A planned hearing digging into allegations of possible ballot fraud in the country’s last undecided congressional race was scrapped Wednesday, with North Carolina’s governor blaming Republicans for not backing his plan to temporarily recreate the disbanded state elections board. Democratic Gov. Roy Cooper said he won’t try to ram ahead with a Democrats-only elections board. State elections staffers then announced the Jan. 11 meeting was postponed due to the lack of a board authorized to subpoena witnesses and hold hearings. Cooper contended he had the authority to reshape a three-Democrat, two-Republican elections board to hold the hearing into an unusually large number of unused absentee ballots and a large advantage in absentees favoring Republican Mark Harris in two of the 9th congressional district’s rural counties.
The elections board was dissolved on Friday by state judges who in October declared its form unconstitutional. They ordered a return to governors appointing most members as they have done for a century. A revamped board takes effect Jan. 31.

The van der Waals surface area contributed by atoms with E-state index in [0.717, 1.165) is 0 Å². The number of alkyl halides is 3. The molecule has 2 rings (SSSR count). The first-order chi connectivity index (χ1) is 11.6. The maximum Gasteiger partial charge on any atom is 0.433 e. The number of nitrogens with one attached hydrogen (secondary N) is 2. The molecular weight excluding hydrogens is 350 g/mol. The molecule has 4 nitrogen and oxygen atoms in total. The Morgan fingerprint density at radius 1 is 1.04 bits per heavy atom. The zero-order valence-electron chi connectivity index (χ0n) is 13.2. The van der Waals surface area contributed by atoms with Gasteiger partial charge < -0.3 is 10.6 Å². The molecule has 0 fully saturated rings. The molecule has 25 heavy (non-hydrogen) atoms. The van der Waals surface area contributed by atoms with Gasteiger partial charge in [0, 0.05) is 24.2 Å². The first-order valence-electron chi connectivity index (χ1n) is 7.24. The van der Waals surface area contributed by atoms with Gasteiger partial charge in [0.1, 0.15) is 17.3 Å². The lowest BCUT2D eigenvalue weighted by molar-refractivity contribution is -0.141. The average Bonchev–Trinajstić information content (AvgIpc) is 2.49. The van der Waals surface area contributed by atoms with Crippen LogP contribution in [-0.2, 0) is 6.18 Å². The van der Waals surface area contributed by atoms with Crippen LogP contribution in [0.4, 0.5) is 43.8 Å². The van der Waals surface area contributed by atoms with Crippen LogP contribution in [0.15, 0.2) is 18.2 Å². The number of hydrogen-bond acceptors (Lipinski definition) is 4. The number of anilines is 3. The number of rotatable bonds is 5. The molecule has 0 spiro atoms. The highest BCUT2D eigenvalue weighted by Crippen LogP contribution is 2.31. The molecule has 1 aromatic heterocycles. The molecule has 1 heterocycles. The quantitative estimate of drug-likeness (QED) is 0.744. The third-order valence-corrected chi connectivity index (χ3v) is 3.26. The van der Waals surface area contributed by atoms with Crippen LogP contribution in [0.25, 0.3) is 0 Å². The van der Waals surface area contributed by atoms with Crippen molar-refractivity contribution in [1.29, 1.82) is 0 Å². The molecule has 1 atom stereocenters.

Republicans refused to nominate GOP members for a temporary elections board to fill in until a new law creates a new one at the end of the month. Republicans threatened to sue if Cooper moved to re-establish a Democrat-led elections board in time for the hearing.
“Our unwillingness to participate in the creation of an unlawful ‘interim’ State Board of Elections results from a desire to ensure that any future investigation surrounding the Ninth Congressional District election is open, fair, and transparent, and not tainted by actions taken by an illegal board,” state Republican Party Chairman Robin Hayes said in a statement Wednesday.
Full Article: Hearing into North Carolina ballot fraud claims postponed.